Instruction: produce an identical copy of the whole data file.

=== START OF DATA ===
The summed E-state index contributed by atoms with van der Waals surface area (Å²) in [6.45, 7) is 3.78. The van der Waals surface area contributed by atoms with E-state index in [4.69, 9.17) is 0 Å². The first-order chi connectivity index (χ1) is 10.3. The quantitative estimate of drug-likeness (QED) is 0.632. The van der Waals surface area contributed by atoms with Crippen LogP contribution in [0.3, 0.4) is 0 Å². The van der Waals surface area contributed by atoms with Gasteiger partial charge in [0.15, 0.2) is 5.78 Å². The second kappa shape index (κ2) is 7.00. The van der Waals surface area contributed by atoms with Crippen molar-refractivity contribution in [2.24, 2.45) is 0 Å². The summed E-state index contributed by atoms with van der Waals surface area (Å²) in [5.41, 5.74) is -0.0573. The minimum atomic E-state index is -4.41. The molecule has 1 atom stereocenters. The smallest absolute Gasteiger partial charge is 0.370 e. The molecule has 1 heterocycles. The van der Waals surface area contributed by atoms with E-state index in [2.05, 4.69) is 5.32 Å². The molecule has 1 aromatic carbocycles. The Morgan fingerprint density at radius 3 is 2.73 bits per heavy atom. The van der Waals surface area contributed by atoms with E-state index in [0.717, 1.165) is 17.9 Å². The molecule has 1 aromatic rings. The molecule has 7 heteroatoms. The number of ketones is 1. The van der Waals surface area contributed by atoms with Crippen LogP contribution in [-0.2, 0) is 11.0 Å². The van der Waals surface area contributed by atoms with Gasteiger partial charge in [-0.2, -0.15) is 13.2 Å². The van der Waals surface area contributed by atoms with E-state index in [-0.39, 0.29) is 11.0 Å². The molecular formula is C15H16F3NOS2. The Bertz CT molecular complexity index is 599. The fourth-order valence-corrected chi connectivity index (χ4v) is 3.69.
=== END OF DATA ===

The summed E-state index contributed by atoms with van der Waals surface area (Å²) in [6.45, 7) is 3.78. The van der Waals surface area contributed by atoms with E-state index in [4.69, 9.17) is 0 Å². The first-order chi connectivity index (χ1) is 10.3. The quantitative estimate of drug-likeness (QED) is 0.632. The van der Waals surface area contributed by atoms with Crippen LogP contribution in [0.3, 0.4) is 0 Å². The van der Waals surface area contributed by atoms with Gasteiger partial charge in [0.15, 0.2) is 5.78 Å². The second kappa shape index (κ2) is 7.00. The van der Waals surface area contributed by atoms with Crippen molar-refractivity contribution in [2.24, 2.45) is 0 Å². The summed E-state index contributed by atoms with van der Waals surface area (Å²) in [5.41, 5.74) is -0.0573. The minimum atomic E-state index is -4.41. The molecule has 1 atom stereocenters. The smallest absolute Gasteiger partial charge is 0.370 e. The molecule has 1 heterocycles. The van der Waals surface area contributed by atoms with E-state index in [2.05, 4.69) is 5.32 Å². The molecule has 1 aromatic carbocycles. The Morgan fingerprint density at radius 3 is 2.73 bits per heavy atom. The van der Waals surface area contributed by atoms with E-state index in [0.717, 1.165) is 17.9 Å². The molecule has 1 aromatic rings. The molecule has 7 heteroatoms. The number of ketones is 1. The van der Waals surface area contributed by atoms with Crippen LogP contribution in [-0.2, 0) is 11.0 Å². The van der Waals surface area contributed by atoms with Gasteiger partial charge in [-0.2, -0.15) is 13.2 Å². The van der Waals surface area contributed by atoms with E-state index in [-0.39, 0.29) is 11.0 Å². The molecular formula is C15H16F3NOS2. The Bertz CT molecular complexity index is 599. The fourth-order valence-corrected chi connectivity index (χ4v) is 3.69.